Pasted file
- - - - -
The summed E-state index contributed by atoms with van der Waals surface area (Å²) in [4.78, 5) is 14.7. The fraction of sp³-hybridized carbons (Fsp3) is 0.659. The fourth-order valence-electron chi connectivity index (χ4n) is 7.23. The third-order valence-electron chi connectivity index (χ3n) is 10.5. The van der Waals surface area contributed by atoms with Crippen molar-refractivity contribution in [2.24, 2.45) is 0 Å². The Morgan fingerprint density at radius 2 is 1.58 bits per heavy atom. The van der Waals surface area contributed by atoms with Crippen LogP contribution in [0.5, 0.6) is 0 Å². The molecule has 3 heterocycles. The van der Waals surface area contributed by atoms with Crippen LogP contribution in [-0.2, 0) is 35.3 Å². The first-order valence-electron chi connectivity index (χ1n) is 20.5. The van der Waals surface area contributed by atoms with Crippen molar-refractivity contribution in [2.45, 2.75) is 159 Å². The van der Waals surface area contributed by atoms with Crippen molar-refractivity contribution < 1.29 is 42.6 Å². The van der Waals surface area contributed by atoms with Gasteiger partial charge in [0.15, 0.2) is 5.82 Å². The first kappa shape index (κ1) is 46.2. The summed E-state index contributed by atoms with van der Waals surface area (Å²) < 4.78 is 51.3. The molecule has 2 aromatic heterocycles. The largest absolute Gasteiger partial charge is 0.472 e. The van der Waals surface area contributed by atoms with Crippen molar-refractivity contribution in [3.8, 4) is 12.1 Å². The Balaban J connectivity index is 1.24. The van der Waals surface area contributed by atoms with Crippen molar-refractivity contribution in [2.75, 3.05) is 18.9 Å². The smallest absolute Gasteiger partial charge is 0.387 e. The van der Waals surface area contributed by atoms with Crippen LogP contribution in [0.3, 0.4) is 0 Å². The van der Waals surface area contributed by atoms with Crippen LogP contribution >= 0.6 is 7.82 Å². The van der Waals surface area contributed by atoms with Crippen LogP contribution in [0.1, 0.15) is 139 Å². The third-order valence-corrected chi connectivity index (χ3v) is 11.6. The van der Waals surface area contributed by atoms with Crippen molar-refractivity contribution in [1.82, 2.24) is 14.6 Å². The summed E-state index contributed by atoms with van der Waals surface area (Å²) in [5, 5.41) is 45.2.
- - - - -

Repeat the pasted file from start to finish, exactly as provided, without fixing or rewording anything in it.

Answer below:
The summed E-state index contributed by atoms with van der Waals surface area (Å²) in [4.78, 5) is 14.7. The fraction of sp³-hybridized carbons (Fsp3) is 0.659. The fourth-order valence-electron chi connectivity index (χ4n) is 7.23. The third-order valence-electron chi connectivity index (χ3n) is 10.5. The van der Waals surface area contributed by atoms with Crippen molar-refractivity contribution in [2.24, 2.45) is 0 Å². The Morgan fingerprint density at radius 2 is 1.58 bits per heavy atom. The van der Waals surface area contributed by atoms with Crippen LogP contribution in [0.5, 0.6) is 0 Å². The molecule has 3 heterocycles. The van der Waals surface area contributed by atoms with Crippen LogP contribution in [-0.2, 0) is 35.3 Å². The first-order valence-electron chi connectivity index (χ1n) is 20.5. The van der Waals surface area contributed by atoms with Crippen molar-refractivity contribution in [2.45, 2.75) is 159 Å². The van der Waals surface area contributed by atoms with Crippen molar-refractivity contribution < 1.29 is 42.6 Å². The van der Waals surface area contributed by atoms with Gasteiger partial charge in [0.15, 0.2) is 5.82 Å². The first kappa shape index (κ1) is 46.2. The summed E-state index contributed by atoms with van der Waals surface area (Å²) < 4.78 is 51.3. The molecule has 2 aromatic heterocycles. The largest absolute Gasteiger partial charge is 0.472 e. The van der Waals surface area contributed by atoms with Crippen molar-refractivity contribution in [3.8, 4) is 12.1 Å². The Balaban J connectivity index is 1.24. The van der Waals surface area contributed by atoms with Crippen molar-refractivity contribution in [2.75, 3.05) is 18.9 Å². The smallest absolute Gasteiger partial charge is 0.387 e. The van der Waals surface area contributed by atoms with Crippen LogP contribution in [0.3, 0.4) is 0 Å². The van der Waals surface area contributed by atoms with Crippen LogP contribution >= 0.6 is 7.82 Å². The van der Waals surface area contributed by atoms with Crippen LogP contribution in [0.1, 0.15) is 139 Å². The third-order valence-corrected chi connectivity index (χ3v) is 11.6. The van der Waals surface area contributed by atoms with Crippen molar-refractivity contribution in [1.82, 2.24) is 14.6 Å². The summed E-state index contributed by atoms with van der Waals surface area (Å²) in [5, 5.41) is 45.2.